The U.S. Citizenship and Immigration Services (USCIS) recently announced the updated policy pertaining to its release of the revised Form N-648 – Medical Certification for Disability Exceptions. This form is used by aspiring U.S. immigrants who suffer from physical or developmental disabilities and want to pursue citizenship by naturalization. This revision is in direct implementation of the Biden Administration’s Executive Order 14012, issued on February 2, 2021, on Restoring Faith in Our Legal Immigration Systems and Strengthening Integration and Inclusion Efforts for New Americans. One of stated objectives of the Executive Order is to:
“(i) eliminate barriers in and otherwise improve the existing naturalization process, including by conducting a comprehensive review of that process with particular emphasis on the N-400 application, fingerprinting, background and security checks, interviews, civics, and English language tests, and the oath of allegiance;”
Most of the required items for naturalization that have been removed and updated were also believed to be unnecessary or redundant with other prerequisites. Among those excluded are questions closely related to defining the circumstances that applicants with physical or developmental disabilities frequently struggle with daily. Those questions called for applicants to describe specifically the conditions of their disability and how it affected their performance at work or in school. In addition, questions concerning other personal medical information such as dates of diagnosis, the degree of severity of the disability, as well as the patient-medical professional relationship, were also removed from the form.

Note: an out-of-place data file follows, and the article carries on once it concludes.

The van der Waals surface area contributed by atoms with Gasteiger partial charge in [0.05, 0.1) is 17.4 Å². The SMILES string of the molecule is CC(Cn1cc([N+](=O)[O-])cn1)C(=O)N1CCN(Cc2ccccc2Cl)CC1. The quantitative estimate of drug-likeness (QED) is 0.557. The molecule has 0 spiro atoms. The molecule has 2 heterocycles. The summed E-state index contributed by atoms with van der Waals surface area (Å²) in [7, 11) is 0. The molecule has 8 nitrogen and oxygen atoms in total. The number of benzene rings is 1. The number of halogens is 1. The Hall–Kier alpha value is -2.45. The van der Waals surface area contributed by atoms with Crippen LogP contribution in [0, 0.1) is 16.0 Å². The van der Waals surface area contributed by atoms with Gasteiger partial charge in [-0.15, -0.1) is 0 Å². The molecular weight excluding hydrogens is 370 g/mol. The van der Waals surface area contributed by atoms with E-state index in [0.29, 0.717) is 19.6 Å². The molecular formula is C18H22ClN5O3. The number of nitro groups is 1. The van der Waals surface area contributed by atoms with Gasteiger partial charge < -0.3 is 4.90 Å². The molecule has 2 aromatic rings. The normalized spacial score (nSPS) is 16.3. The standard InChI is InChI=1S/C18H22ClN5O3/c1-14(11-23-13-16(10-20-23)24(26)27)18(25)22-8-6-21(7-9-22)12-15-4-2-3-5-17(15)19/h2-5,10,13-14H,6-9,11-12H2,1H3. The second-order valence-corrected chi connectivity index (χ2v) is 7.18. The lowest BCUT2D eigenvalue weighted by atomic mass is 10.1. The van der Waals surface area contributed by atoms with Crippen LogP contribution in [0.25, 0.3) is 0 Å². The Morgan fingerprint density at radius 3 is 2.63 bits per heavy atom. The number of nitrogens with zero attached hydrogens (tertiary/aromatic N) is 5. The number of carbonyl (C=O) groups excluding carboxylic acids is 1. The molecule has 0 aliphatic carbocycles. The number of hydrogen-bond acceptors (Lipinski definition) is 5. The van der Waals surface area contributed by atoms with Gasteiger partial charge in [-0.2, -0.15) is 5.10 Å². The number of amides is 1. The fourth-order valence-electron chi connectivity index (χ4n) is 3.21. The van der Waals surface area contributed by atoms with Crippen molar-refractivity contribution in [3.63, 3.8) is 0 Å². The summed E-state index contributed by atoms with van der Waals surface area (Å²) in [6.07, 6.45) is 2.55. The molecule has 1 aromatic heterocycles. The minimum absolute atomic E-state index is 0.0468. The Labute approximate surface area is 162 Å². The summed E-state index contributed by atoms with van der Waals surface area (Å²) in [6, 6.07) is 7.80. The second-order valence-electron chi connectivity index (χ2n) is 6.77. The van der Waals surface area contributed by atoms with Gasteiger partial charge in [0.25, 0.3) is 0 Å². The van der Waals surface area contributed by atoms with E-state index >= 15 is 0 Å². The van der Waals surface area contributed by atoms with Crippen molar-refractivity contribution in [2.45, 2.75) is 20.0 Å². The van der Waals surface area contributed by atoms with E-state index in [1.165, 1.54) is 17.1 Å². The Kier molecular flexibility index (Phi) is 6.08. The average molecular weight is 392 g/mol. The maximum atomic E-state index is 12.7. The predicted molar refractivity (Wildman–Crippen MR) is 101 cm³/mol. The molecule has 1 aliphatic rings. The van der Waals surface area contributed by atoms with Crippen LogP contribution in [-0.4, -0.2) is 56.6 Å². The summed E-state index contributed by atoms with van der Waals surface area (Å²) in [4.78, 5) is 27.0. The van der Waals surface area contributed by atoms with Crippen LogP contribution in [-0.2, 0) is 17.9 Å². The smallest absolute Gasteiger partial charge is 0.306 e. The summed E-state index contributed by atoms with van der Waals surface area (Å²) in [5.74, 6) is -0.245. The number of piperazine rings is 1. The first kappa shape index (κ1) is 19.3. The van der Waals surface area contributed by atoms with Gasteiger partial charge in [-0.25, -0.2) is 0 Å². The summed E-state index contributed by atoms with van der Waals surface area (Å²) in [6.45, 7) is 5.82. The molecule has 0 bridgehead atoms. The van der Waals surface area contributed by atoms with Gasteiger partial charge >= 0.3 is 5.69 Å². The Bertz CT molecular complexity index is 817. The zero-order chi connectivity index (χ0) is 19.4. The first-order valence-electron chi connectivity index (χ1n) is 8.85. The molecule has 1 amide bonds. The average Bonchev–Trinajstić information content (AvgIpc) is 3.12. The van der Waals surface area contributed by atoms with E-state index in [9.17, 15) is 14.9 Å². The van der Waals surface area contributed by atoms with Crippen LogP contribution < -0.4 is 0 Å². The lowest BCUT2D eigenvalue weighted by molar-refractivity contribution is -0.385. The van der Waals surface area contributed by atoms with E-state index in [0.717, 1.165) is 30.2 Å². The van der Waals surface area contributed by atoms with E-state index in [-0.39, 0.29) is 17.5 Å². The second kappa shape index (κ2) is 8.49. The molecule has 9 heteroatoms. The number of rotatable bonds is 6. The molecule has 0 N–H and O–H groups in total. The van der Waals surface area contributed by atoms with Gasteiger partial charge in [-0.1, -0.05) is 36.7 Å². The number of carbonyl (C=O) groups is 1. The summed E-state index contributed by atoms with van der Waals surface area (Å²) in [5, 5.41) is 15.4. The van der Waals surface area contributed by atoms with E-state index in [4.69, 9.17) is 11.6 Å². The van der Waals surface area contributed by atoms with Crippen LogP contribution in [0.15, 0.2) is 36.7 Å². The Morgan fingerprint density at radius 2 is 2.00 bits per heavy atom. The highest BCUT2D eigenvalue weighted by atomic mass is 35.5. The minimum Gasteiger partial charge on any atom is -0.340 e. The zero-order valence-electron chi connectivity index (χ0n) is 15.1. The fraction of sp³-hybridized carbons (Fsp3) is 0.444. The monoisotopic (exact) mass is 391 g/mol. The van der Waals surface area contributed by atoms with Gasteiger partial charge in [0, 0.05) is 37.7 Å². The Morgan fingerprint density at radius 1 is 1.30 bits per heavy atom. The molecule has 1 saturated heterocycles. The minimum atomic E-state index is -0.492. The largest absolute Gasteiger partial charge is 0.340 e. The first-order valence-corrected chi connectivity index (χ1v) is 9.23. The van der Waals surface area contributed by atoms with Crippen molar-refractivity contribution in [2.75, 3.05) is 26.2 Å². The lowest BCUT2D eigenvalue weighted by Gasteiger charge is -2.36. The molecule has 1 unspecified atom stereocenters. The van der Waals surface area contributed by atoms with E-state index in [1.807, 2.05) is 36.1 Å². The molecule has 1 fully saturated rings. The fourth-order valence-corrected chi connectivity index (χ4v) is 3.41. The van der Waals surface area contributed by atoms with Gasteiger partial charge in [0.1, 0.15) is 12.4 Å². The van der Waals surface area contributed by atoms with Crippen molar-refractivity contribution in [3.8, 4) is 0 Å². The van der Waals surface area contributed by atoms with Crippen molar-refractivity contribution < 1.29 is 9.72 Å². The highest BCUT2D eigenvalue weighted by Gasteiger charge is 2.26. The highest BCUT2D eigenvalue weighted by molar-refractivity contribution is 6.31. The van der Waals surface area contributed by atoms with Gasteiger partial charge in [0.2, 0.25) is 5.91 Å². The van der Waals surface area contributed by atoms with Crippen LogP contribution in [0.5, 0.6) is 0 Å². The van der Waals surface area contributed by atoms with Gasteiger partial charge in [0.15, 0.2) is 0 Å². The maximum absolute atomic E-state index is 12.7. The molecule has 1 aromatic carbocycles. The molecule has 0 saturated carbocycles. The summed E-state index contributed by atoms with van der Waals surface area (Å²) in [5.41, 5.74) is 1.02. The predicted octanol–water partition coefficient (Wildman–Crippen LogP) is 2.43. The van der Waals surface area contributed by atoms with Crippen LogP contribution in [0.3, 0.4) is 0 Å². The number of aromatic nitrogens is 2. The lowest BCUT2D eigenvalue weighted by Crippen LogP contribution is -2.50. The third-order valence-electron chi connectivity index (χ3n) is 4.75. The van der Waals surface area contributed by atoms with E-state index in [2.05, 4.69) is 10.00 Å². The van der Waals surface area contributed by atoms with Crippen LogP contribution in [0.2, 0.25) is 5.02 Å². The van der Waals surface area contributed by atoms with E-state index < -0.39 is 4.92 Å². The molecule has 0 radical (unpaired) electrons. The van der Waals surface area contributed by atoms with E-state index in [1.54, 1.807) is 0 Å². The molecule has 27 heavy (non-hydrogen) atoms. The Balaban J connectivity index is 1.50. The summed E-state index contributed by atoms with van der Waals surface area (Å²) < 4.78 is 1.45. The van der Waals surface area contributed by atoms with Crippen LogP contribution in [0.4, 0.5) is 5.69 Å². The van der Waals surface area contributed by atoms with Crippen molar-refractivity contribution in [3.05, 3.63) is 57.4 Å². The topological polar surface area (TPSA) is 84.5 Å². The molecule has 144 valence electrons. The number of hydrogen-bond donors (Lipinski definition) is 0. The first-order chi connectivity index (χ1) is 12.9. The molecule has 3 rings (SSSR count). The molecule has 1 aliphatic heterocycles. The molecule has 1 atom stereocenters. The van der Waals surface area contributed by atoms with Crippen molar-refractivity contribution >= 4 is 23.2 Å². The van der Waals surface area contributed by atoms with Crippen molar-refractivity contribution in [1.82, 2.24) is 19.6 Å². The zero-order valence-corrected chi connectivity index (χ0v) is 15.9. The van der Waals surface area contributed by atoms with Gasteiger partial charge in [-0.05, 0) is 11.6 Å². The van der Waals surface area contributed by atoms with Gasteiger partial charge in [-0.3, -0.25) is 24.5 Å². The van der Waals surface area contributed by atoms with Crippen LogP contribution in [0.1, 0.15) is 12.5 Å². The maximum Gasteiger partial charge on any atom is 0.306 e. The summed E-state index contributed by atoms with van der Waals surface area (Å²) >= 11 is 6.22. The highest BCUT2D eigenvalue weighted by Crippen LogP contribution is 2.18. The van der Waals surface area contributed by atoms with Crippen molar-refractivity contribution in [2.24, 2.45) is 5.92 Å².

Another noteworthy change is the fact that the new form N-648 also offers telehealth medical examination guidelines.
Over the years, people concerned about the naturalization process have described a load of duplicative conditions often described as barriers. Upon the announcement of the updated changes in the form, USCIS Director Ur M. Jaddou expressed confidence and was pleased with the urgent actions taken by the organization as it heeds the call of the general public involved in the process. As Director Jaddou put it, “This is a wonderful example of how USCIS is listening to the public it serves in order to better address their needs, while fulfilling [its] responsibilities as an agency.”
With this recent development and a further increase in opportunity for an improved immigration system, more foreign nationals, long-time Green Card holders, living in the United States, are expected and even encouraged to seek U.S. Citizenship Naturalization. Hopefully, this effort helps Americans to see U.S. immigrants as contributing agents fostering the growth and stability of the U.S economy for years to come. As it is stated in Executive Order 14012:
“New Americans and their children fuel our economy, working in every industry, including healthcare, construction, caregiving, manufacturing, service, and agriculture. They open and successfully run businesses at high rates, creating jobs for millions, and they contribute to our arts, culture, and government, providing new traditions, customs, and viewpoints. They are essential workers helping to keep our economy afloat and providing important services to Americans during a global pandemic. They have helped the United States lead the world in science, technology, and innovation.”
Given this realization, it is no longer be a surprise that the government immediately acted upon the need for a legitimate and convenient process of U.S. citizenship naturalization for those that deserve it.
By The Immigration Post – Guest Editor